Tim Dunk/Artist Courtesy
Icelandic band Sigur Roth’s first new album in a decade begins with a sound that fans of the band will instantly recognize—Jonsi’s voice—but that familiar sound is soon joined by something new.an album called Eighthis voice is surrounded by string sounds.
Eight Translated from Icelandic, Eight. This is the band’s eighth studio album. Their first work appeared 26 years ago. When I spoke with Jonsi last week, I learned that the band has been slowly reforming over the years. Three bandmates, vocalist and cello bow guitarist Jon Saul Birgisson (Yongsi), multi-instrumentalist Kartan Sveinsson (Kijari), and bassist Georg Holm (Godge), have worked together to create this wonderful album. first reunited in Yongsi’s basement and eventually produced the album. They headed to Abbey Road Studios where they teamed up with the London Contemporary Orchestra and conductor Robert Ames.
It’s amazing to think that three musicians who’ve been playing this music since their teens or early 20s have found their way back together again. Sigur Roth has released previous studio albums. lights up, in 2013, after which the members split to work on separate projects. (Sveinsson left the group in 2012.)
A new Sigur Roth album always thrills me. They make music that I admire, but not many artists make. These are sonic adventures, not love songs or song streams about someone’s feelings and observations. This music creates a world that I can all dive into and interpret in a way that feels personal and undirected. That’s what I think music does better than any other medium, and this three dear friends of her from Iceland have found a way to be expressive and welcoming.
So why is this group reunited after so many years?
This interview has been edited for length and clarity.
Listen to Bob Boylen and Sigur Roth’s Jonsi Conversation
Bob Boylen: So what inspired you all to get back together and start making music? [together] again?
Youngsi: It was kind of like an accident, I think.Caltan State [the] A keyboard player who hadn’t been in a band for ten years came to visit me in Los Angeles, liked it, and did some sort of recording jam session in my basement. We put a cello bow and effects on my guitar and he rented a Yamaha CP70 like electronic piano. [with] I started playing basically, with strings and a harp.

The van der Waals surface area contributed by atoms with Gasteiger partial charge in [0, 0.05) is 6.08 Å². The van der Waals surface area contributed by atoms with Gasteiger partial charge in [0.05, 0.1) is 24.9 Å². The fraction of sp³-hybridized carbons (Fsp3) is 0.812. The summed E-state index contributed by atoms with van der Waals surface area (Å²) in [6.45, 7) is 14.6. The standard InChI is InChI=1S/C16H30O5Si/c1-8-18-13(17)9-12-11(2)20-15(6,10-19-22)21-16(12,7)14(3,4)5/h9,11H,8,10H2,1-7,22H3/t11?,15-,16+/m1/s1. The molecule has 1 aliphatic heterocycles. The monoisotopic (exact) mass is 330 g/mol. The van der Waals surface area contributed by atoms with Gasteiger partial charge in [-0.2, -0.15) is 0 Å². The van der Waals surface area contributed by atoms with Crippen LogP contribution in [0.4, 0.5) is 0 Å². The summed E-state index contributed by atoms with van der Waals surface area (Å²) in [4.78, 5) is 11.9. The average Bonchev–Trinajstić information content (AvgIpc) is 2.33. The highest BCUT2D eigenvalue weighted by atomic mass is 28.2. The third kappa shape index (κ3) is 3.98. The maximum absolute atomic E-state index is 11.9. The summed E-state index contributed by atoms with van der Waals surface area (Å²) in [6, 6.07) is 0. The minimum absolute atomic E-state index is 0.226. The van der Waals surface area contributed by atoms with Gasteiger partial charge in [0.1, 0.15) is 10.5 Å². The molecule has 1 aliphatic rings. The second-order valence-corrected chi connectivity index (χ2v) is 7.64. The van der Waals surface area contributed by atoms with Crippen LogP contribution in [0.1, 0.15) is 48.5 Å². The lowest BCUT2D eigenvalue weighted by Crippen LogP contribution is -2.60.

how did that feel?
good. Playing with old friends is kind of wonderful because it feels so natural. I just played and felt like nothing had changed after all these years and something came out and I started writing songs and melodies and that was the beginning of a new album, I think.
[Did] three of you [including bassist Georg “Goggi” Hólm] See you soon?
It was a little later. Cartan came here and we wrote some ideas, but he came back and hit again. Two years later he is back again. We have put out some ideas. Then came the goggles. He joined in and made it more like an album.
[The first song we heard from ÁTTA was just released this week.] Does it literally translate to “blood rock”?
Brosberg in Icelandic. It means “creeping time”. This is a small herb that grows in the highlands of Iceland and is quite pink in color and very fragrant. So it’s great to see this intensely pink, vibrant herb in stark contrast to the stark, colorless Icelandic nature.
The song is sung in Icelandic, can you tell us a little bit about what you’re singing about?
It feels like someone is dying, dying, or bowing. But for me, it’s also like coming back to Iceland on a perfect, beautiful summer day, where the sun is shining and you’re lying in the moss and just taking a deep breath.
I’m thinking of three old friends who have been playing music together since they were probably teenagers. What is different about what you can extract from each other when you get together and when you do it alone?
So we’ve been in a band for 28 years now? This is kind of crazy. But yeah, I think we have a wonderful ability not to communicate with each other, not to speak. We don’t make plans or talk about it much. I think it’s always great when something comes from somewhere above and you just grab it and it becomes a song.
So this sound on this record is clearly a lot of people. We have a 32-piece orchestra.
We went to Abbey Road in London and recorded with Rob Ames, conductor of the London Contemporary Orchestra. Kjarri was in charge of arranging strings etc. Yeah, he’s great at that. It’s always fun to go to Abbey Road to record. This is an iconic place. I went to Studio 2 where the Beatles did all their activities. So it’s fun for people from Iceland to go there. It’s like, “Oh, cool.”